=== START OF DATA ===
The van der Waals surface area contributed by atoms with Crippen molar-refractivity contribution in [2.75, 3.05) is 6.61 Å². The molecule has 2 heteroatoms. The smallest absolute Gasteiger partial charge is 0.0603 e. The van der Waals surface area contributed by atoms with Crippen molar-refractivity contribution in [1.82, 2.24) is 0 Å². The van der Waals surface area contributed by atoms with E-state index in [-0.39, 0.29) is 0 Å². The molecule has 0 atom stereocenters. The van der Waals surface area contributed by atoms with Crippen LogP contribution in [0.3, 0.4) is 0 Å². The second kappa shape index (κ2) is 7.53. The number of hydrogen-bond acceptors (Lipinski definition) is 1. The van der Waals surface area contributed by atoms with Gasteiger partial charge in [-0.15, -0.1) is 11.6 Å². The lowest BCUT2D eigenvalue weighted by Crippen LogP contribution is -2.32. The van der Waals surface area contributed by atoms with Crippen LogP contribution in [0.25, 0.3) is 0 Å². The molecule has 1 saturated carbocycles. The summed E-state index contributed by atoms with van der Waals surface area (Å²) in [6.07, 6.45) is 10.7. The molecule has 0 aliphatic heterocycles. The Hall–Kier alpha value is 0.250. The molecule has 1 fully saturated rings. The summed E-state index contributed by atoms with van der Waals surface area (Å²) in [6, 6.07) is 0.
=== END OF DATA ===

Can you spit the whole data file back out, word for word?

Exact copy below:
The van der Waals surface area contributed by atoms with Crippen molar-refractivity contribution in [2.75, 3.05) is 6.61 Å². The molecule has 2 heteroatoms. The smallest absolute Gasteiger partial charge is 0.0603 e. The van der Waals surface area contributed by atoms with Crippen molar-refractivity contribution in [1.82, 2.24) is 0 Å². The van der Waals surface area contributed by atoms with E-state index in [-0.39, 0.29) is 0 Å². The molecule has 0 atom stereocenters. The van der Waals surface area contributed by atoms with Crippen LogP contribution in [0.3, 0.4) is 0 Å². The second kappa shape index (κ2) is 7.53. The number of hydrogen-bond acceptors (Lipinski definition) is 1. The van der Waals surface area contributed by atoms with Gasteiger partial charge in [-0.15, -0.1) is 11.6 Å². The lowest BCUT2D eigenvalue weighted by Crippen LogP contribution is -2.32. The van der Waals surface area contributed by atoms with Crippen LogP contribution in [0.25, 0.3) is 0 Å². The molecule has 1 saturated carbocycles. The summed E-state index contributed by atoms with van der Waals surface area (Å²) in [6.07, 6.45) is 10.7. The molecule has 0 aliphatic heterocycles. The Hall–Kier alpha value is 0.250. The molecule has 1 fully saturated rings. The summed E-state index contributed by atoms with van der Waals surface area (Å²) in [6, 6.07) is 0.